31 December 2008

Review: Twilight at Monticello by Alan Pell Crawford

Crawford's in-depth examination of Jefferson's life after he left the White House presents a candid picture of the third president of the United States. Most people remember Jefferson as an innovator, inventor, architect, statesman, thinker, and reader. What is less well known is that Jefferson's private life was often unhappy and his actions were not always admirable.

The book opens with a hurried summary of Jefferson's life up to the end of his presidency. We then follow Jefferson to Virginia, where he hopes to spend his time working in his gardens, running his plantation, and building his library. Unfortunately, his final years were not peaceful.

The ex-president returned home heavily in debt, believing that profits from his plantation would allow him to meet his obligations. When the land failed to generate the needed income, Jefferson took out bank loans, which he had difficulty paying. Eventually, he sold his personal library to the federal government as way to raise cash (these books helped establish the Library of Congress). But even when he came close to becoming solvent, Jefferson was unable to make adjustments to live within his means. After his death, Jefferson's family was forced to sell many of his personal affects at auction to settle his estate.

Jefferson doted on his family, often providing them with housing and sustenance. But here too he found mostly sadness. Jefferson lived long enough to see children and grandchildren and their spouses die. Some of his offspring and younger relatives were scoundrels or drunks, and none was able to step into Jefferson's shoes to help keep the family afloat.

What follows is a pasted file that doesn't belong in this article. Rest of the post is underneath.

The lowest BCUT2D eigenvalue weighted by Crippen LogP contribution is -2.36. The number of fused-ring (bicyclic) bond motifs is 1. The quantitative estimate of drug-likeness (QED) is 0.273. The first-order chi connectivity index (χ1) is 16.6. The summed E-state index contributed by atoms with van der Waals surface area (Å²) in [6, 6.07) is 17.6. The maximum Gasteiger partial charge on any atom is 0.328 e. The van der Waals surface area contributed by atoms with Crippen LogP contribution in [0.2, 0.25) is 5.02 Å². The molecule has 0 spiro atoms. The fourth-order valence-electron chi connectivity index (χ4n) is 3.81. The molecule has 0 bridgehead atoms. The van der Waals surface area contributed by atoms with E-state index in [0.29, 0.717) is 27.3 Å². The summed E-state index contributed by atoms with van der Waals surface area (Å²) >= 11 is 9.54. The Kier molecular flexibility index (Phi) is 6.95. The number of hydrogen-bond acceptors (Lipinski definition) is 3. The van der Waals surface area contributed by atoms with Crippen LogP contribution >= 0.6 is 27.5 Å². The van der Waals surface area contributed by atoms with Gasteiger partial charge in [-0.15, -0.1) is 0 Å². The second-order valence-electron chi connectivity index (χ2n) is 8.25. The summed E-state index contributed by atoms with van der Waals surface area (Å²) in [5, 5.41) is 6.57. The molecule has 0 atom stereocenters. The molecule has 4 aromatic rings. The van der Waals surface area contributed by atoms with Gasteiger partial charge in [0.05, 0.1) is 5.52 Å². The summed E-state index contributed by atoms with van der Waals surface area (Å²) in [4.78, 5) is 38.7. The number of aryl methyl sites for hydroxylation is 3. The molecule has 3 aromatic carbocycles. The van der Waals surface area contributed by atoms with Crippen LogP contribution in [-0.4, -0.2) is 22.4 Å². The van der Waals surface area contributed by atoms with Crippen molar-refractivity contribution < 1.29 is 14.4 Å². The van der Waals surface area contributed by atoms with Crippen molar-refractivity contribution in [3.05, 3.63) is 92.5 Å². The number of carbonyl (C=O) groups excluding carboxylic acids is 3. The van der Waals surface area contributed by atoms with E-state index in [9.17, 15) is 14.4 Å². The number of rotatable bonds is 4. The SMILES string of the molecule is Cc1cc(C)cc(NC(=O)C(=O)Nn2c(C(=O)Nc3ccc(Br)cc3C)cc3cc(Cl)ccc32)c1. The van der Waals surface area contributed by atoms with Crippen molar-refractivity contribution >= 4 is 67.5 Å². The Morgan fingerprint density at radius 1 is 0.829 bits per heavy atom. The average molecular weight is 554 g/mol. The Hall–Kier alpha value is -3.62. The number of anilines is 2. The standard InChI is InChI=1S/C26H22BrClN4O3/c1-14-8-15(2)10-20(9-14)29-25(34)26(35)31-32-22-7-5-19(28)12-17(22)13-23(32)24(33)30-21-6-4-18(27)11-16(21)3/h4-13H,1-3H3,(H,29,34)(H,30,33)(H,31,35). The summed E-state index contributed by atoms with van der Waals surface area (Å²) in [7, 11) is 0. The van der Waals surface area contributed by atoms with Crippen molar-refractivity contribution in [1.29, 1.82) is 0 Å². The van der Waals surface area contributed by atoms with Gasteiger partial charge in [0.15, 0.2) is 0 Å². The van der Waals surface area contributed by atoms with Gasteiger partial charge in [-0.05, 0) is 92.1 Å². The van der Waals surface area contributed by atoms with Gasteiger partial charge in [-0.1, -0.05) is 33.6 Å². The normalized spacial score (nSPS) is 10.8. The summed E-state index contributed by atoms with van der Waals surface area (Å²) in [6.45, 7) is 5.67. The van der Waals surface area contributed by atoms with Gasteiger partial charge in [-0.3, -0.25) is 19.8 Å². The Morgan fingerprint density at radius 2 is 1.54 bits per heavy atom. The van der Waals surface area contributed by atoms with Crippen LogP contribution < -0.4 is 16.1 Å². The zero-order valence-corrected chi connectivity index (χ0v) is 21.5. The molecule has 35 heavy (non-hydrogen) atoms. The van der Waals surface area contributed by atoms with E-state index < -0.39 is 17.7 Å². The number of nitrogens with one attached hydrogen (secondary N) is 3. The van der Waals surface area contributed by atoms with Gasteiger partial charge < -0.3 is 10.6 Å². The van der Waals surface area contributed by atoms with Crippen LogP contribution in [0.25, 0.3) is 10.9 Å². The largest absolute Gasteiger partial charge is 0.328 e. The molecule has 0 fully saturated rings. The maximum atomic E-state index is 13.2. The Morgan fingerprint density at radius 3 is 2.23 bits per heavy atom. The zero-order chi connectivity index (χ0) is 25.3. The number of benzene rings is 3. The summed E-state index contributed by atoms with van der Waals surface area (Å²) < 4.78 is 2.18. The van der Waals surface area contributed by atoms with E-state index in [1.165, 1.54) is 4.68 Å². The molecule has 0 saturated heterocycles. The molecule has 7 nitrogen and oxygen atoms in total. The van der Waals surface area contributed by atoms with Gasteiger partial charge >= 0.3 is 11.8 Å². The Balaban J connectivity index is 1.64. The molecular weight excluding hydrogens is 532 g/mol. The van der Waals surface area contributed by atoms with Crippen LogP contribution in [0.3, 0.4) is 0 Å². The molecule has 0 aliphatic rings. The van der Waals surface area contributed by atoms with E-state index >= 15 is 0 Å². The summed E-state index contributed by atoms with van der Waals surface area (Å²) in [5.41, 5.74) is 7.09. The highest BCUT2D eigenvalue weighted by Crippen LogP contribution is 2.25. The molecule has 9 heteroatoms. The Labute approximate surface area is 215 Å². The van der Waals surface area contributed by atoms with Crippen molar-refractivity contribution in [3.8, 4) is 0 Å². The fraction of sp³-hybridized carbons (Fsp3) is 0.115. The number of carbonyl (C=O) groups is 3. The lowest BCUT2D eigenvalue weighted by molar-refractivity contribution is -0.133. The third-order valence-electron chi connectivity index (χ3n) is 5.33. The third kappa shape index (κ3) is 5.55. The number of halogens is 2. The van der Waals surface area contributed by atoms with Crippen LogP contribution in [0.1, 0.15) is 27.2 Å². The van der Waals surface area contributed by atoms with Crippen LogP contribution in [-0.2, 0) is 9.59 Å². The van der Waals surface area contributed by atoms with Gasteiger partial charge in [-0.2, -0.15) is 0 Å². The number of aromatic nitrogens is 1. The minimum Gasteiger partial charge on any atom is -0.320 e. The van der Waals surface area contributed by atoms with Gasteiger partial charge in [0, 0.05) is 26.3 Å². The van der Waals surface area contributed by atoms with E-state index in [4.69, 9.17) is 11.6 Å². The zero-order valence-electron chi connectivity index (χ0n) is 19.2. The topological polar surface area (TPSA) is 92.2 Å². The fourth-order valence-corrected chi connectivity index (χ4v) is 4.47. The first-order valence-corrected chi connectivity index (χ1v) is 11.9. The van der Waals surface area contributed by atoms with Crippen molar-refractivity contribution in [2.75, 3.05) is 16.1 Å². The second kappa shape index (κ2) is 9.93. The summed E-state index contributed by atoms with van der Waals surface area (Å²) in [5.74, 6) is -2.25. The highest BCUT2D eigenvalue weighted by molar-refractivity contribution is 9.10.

Crawford covers a variety of other topics, such as Jefferson as slaveowner and the nature of his relationship with Sally Hemings, his correspondence with John Adams and other political notables, his ideas about religion, his thoughts on the Missouri Compromise, and his founding of the University of Virginia.

Although Crawford sometimes presumes to know exactly what Jefferson was thinking on a given day and often presents almost too much detail about life on the plantation, Twilight at Monticello is a well-researched study of the aging Founding Father. The Jefferson revealed in this book is more complex, sadder, and more real than the portrait painted in high-school U.S. history texts. This is not a look at the politics of the early nineteenth-century--though they certainly affected Jefferson--but more a look at how one man struggled with the realities of life once he stepped out of the spotlight.

I listened to the unabridged audiobook (Tantor Media) read by James Boles. Nonfiction can be a difficult listen, but Boles was able to maintain my interested throughout.

I read this book as part of the U.S. Presidents challenge. More information about that challenge can be found here. This book was also on my list for the Winter Reading Challenge; to see what other people are reading this winter, click here.

Published by Random House, 2008
ISBN-13: 9781400060795
Challenges: U.S. Presidents, Winter Reading
Rating B-

7 comments:

June 12/31/08, 7:53 AM  

I love history, so this is right up my alley! Always amazing to put the "real" back into the lives of historical figures...heck, for that matter historical times!

Lezlie 12/31/08, 7:59 AM  

Great review! He was such an intersting person. Thanks for linking your review to the U.S. Presidents Project!

Lezlie

Robin of mytwoblessings 12/31/08, 10:26 AM  

Interesting and informative. Makes me want to read the book. Good job.

Happy New Year.

Robin

Nicole 12/31/08, 10:34 AM  

Happy New Year!

This looks interesting. I have read some fictionalized accounts of Jefferson, so I will keep this in the back of my mind for some non-fiction.

Marie 12/31/08, 1:48 PM  

Sounds like a great book for an alternative take on Jefferson's life. Thanks for writing about it! :-)

Sherry 1/3/09, 12:33 PM  

I'm working on the U.S. Presidents Project, too, reading a biography of G. Washington right in which Jefferson comes across as untrustworthy and cranky. Perhaps I'll choose this one for my Jefferson book after I read McCullough's John Adams.

Joyful Days 1/22/09, 10:15 AM  

I need to read more biographies. This sounds like a good one to add to my list.

Julie

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